@jon I worked with Catapult Design on some projects in West and East Africa, one with the Bill and Melinda Gates foundation. While I feel lucky to have been able to do so, my experience was mixed. On the plus side is the travel, assuming you love travel, to remote regions you probably otherwise would never see. I understand your fascination with designing for other cultures - it is just as interesting as it sounds. When designing for a culture different from you own, you are forced to put aside any assumptions about what you think a product should be, or what your target user group might want. Given vast cultural differences, on the ground research is very a important not-to-be skipped step. Just like learning a new language, the immersion aspect of living in the place for which you are designing would be helpful in this regard. I believe that’s why BoP-serving design firms like Proximity, iDE, and 17Triggers have in-country offices. You may want to see if they are hiring - but I would also issue some serious warnings.
Working in international development as an Industrial designer, or even an engineer is extremely specialized with very few job prospects. There’s a bit more in UX, Graphic, and Service, but still not a ton. Think hard about if you are willing to move frequently for these scattered jobs, assuming you can break through the highly competitive pool of applicants. If working outside the US, be prepared to expect less pay, almost anywhere else, especially low in a developing country. Money’s not everything, but if you ever want to move back, you might find it difficult to leverage a foreign salary for US job. As a US citizen, you will technically also be expected to continue paying US taxes on top of those of whichever country you move to. Some counties in Europe have tax rebates for foreigners - but the paperwork can be complicated. We are unfortunately one of the only countries in the world with this draconian law.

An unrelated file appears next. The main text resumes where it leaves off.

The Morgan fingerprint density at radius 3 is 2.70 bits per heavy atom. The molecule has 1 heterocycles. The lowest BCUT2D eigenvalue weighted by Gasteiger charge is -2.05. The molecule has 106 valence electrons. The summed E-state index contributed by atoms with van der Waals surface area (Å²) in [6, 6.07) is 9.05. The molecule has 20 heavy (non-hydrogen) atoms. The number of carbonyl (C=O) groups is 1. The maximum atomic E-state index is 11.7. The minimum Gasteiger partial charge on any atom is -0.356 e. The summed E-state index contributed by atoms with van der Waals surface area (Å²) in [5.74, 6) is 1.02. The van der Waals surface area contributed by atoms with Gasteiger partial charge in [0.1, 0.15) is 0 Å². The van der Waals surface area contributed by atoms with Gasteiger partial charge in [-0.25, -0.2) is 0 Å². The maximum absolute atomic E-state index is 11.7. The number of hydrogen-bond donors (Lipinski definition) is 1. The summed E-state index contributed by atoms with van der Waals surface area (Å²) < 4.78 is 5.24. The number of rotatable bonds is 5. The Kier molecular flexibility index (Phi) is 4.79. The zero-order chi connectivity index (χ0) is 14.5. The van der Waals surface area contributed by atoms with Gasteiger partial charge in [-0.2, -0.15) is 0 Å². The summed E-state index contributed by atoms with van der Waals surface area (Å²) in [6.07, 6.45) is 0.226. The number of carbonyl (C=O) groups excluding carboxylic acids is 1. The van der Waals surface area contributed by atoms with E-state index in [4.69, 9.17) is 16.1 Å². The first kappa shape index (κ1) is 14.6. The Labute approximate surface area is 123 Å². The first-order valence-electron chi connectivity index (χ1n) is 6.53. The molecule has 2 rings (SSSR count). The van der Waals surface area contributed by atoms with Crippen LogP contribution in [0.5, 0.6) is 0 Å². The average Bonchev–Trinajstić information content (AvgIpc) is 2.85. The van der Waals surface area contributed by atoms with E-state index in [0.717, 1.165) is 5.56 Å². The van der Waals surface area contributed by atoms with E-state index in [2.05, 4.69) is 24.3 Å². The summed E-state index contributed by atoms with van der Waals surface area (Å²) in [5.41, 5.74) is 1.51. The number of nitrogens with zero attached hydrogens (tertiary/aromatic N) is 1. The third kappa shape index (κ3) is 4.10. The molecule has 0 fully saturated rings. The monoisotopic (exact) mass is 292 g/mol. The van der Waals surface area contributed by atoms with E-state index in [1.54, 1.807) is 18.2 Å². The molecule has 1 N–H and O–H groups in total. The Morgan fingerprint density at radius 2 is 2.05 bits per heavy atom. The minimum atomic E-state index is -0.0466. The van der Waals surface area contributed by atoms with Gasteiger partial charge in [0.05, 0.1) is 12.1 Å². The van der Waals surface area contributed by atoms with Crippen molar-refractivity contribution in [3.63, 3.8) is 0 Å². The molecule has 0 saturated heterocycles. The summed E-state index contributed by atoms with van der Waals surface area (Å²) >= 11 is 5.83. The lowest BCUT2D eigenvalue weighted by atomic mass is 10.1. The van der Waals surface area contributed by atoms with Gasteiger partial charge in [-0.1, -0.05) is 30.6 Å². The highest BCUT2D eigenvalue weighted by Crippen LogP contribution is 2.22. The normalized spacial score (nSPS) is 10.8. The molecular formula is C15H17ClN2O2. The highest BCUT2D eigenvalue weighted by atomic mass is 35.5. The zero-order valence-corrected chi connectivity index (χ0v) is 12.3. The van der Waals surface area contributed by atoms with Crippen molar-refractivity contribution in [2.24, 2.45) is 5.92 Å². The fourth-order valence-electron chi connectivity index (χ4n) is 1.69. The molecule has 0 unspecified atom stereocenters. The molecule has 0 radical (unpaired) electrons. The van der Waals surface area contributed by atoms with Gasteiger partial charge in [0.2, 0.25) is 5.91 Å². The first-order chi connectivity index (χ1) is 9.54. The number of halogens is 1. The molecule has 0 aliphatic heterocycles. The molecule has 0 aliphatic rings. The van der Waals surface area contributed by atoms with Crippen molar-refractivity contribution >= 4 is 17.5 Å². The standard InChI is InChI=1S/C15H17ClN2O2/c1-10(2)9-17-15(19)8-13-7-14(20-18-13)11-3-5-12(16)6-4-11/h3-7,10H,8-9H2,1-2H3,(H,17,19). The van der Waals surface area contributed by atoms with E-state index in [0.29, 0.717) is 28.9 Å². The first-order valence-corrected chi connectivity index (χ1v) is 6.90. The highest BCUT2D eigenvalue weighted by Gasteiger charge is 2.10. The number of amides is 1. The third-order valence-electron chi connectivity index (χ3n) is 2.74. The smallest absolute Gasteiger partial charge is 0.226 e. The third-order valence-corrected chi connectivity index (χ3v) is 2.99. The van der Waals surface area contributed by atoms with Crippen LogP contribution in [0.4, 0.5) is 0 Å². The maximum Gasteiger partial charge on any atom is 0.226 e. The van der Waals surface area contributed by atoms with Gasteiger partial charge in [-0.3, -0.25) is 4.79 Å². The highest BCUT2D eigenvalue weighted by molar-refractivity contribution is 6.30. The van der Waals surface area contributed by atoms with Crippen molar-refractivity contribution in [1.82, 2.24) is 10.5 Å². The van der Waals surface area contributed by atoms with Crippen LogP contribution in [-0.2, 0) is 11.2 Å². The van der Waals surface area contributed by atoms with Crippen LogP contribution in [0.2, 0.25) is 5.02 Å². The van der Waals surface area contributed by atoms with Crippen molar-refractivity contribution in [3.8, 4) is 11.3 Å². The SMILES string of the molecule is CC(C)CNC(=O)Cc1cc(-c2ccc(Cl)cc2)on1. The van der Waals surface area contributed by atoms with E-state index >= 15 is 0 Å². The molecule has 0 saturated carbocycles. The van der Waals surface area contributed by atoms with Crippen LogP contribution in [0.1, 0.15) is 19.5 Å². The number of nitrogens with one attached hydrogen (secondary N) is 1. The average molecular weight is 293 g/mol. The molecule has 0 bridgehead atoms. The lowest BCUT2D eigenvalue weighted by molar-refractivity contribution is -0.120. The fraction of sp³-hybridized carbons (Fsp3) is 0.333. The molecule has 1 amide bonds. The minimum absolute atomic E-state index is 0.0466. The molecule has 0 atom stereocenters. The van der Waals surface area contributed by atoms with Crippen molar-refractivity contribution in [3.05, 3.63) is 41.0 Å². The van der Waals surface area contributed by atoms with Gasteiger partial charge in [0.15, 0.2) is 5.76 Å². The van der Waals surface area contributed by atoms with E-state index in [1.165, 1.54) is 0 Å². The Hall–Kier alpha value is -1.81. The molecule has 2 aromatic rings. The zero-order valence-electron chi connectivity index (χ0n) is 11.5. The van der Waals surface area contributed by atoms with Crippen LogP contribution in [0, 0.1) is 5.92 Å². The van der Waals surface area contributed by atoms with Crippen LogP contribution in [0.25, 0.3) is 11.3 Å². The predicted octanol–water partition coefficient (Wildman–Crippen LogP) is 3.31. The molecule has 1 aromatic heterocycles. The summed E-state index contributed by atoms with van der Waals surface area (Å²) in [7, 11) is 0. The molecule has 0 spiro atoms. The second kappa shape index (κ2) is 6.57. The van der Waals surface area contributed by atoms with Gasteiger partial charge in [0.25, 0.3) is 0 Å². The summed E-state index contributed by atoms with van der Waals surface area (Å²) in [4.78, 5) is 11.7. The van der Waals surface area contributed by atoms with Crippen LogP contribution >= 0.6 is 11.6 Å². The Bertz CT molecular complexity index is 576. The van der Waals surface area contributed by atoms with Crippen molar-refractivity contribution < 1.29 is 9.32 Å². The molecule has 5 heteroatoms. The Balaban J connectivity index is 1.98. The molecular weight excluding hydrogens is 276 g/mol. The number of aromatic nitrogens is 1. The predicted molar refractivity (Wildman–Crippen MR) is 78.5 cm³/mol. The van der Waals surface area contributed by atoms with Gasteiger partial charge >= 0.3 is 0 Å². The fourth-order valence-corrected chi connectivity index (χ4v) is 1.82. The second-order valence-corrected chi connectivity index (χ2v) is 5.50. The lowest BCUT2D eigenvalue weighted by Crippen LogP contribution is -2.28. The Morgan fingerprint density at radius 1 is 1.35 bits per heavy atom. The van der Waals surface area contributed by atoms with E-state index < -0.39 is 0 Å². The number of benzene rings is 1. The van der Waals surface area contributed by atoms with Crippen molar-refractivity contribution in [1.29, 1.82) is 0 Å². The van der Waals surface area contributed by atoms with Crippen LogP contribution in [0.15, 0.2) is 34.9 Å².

Read more here: Only Two Countries Do This Appalling Thing—And the U.S. Is One of Them - Doug Casey's International Man
Development work is also subject to political tides which influence donor funding. For example, I know the conservative majority in the US government has directly affected US Development Aid money, a big source of funding for this type of work. The effectiveness of “aid” in general can be a loaded, complex topic to work through. I don’t believe it is net positive or negative but really depends on the strategy of its application. For example, it was probably good to send food aid to Haiti after the earthquake, but bad to keep doing so for years after, because it destroyed the business of local food-producing industries, creating dependency on foreign influence. Even products “designed for the poor” can feel a bit patronizing and easily go terribly wrong. I haven’t seen exact numbers, but I would assume that an extremely high percentage of products in this category are abject failures due to lack of customer understand, wrong assumptions, lack of prior art research, and poor sustainment plans. There are definitely exceptions, for example products found in e4c’s Solution Library, a vetted data base of BoP-focused products. In my view, the more successful products are the typically the ones developed in tight-knit collaboration with a local community. I recommend reading the work of Paul Pollock who founded iDE, to learn more. He formed one of the largest, most successful business in this arena with an empathy-based approach to designing for these undeserved communities.
There’s another unfortunate issue with regards to this type of work in your portfolio. While a product designed for Africa might be wildly successful in the local market, it could appear badly designed or rudimentary to the western eye, especially if locally fabricated. This can create confusion without proper explanation.
This work can can be difficult, at times isolating, but ultimately rewarding if you choose to pursue it. Just bear in mind some of the harsh realities. Here is a google group which sometimes posts product-type jobs. Redirecting to Google Groups